5. The employees of the petitioner are petitioner.
registered and covered by the Social
Security System (SSS) and not the 5. The requirement under its special
Government Service Insurance charter for the petitioner to render a
System (GSIS) , which should have report to the Civil Governor, whose
been the case if they are functions have been inherited by the
government employees. Office of the President, clearly
reflects the nature of the petitioner
6. The petitioner does not receive any as a government instrumentality.
form of financial assistance from the
government. 6. Despite the passage of the
Corporation Code, the law creating
7. C.A. 148 effectively deprived the the petitioner had not been
petitioner of its powers to make abolished, nor had it been re-
arrests and serve processes as these incorporated under any general
were placed in the hands of the corporation law.
police force.
7. Republic Act No. 8485, otherwise
8. No government appointee or known as the "Animal Welfare Act of
representative sits on the board of 1998," designates the petitioner as a
trustees of the petitioner. member of its Committee on Animal
Welfare which is attached to the
9. A reading of the provisions of its Department of Agriculture.
charter fails to show that any act or
decision of the petitioner is subject
to the approval of or control by any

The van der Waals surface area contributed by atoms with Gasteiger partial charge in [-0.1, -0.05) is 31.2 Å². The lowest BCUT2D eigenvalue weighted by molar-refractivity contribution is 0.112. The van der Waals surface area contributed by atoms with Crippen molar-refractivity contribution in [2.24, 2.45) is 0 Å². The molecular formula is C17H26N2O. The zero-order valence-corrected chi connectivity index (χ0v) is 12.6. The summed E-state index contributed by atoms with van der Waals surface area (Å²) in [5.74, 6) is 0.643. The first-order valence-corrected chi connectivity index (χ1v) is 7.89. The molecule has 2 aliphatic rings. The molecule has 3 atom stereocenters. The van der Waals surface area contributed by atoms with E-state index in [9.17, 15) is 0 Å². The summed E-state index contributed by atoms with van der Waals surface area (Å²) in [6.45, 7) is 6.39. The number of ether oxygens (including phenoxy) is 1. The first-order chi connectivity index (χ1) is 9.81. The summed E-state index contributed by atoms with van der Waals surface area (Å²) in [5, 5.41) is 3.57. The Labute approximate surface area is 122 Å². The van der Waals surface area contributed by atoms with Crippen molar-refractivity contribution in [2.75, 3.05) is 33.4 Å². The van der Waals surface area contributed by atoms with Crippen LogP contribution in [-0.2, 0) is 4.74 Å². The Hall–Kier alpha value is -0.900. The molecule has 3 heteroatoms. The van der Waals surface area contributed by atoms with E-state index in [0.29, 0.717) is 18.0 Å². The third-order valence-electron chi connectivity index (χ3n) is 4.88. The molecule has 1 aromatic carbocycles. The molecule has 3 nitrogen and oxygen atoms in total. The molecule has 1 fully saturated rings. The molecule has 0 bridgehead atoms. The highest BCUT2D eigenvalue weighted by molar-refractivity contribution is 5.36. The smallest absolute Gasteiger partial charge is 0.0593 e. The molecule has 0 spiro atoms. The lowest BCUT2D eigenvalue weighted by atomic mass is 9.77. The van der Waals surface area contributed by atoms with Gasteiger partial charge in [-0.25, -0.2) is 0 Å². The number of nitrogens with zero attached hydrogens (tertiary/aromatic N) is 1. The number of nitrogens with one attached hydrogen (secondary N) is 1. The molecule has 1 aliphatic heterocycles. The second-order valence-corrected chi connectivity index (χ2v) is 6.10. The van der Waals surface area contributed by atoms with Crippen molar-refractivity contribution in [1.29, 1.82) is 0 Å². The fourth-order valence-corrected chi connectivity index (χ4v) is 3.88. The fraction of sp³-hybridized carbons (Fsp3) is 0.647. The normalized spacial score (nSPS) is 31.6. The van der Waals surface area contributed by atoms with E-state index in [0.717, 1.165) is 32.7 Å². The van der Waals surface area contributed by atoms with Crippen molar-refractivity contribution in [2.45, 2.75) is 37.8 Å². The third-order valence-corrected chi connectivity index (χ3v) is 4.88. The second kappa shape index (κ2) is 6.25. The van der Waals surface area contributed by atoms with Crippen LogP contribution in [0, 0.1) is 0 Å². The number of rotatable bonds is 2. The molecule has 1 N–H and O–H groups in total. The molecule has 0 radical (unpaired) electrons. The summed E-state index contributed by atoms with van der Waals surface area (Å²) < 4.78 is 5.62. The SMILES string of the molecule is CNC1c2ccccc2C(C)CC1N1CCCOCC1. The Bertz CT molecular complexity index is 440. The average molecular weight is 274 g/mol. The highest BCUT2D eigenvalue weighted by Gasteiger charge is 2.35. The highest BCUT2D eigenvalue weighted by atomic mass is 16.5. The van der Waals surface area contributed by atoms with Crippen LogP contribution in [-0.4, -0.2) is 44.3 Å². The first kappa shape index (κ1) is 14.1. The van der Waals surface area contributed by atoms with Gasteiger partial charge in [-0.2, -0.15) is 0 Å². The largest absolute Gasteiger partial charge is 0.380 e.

government agency, except to the
extent that it is governed by the law
on private corporations in general.

10. The committee on Animal Welfare


includes members from both the
private and public sectors.

ISSUE: Whether or not the petitioner qualifies as a government agency that may be subject
to audit by the Commission on Audit.
RATIO:

NO.

First, the Court agrees with the petitioner that the “charter test” cannot be applied.
Essentially, the “charter test” provides that the test to determine whether a corporation is
government owned or controlled, or private in nature is simple. Is it created by its own
charter for the exercise of a public function, or by incorporation under the general
corporation law? Those with special charters are government corporations subject to its
provisions, and its employees are under the jurisdiction of the CSC, and are compulsory
members of the GSIS.

And since the “charter test” had been introduced by the 1935 Constitution and not earlier, it
follows that the test cannot apply to the petitioner, which was incorporated by virtue of Act
No. 1285, enacted on January 19, 1905. Settled is the rule that laws in general have no
retroactive effect, unless the contrary is provided. All statutes are to be construed as
having only a prospective operation, unless the purpose and intention of the legislature to
give them a retrospective effect is expressly declared or is necessarily implied from the
language used. In case of doubt, the doubt must be resolved against the retrospective
effect.

Second, a reading of petitioner’s charter shows that it is not subject to control or


supervision by any agency of the State, unlike GOCCs. No government representative sits
on the board of trustees of the petitioner. Like all private corporations, the successors of its
members are determined voluntarily and solely by the petitioner in accordance with its by-
laws, and may exercise those powers generally accorded to private corporations, such as
the powers to hold property, to sue and be sued, to use a common seal, and so forth. It
may adopt by-laws for its internal operations: the petitioner shall be managed or operated
by its officers “in accordance with its by-laws in force.”

Third, the employees of the petitioner are registered and covered by the SSS at the latter’s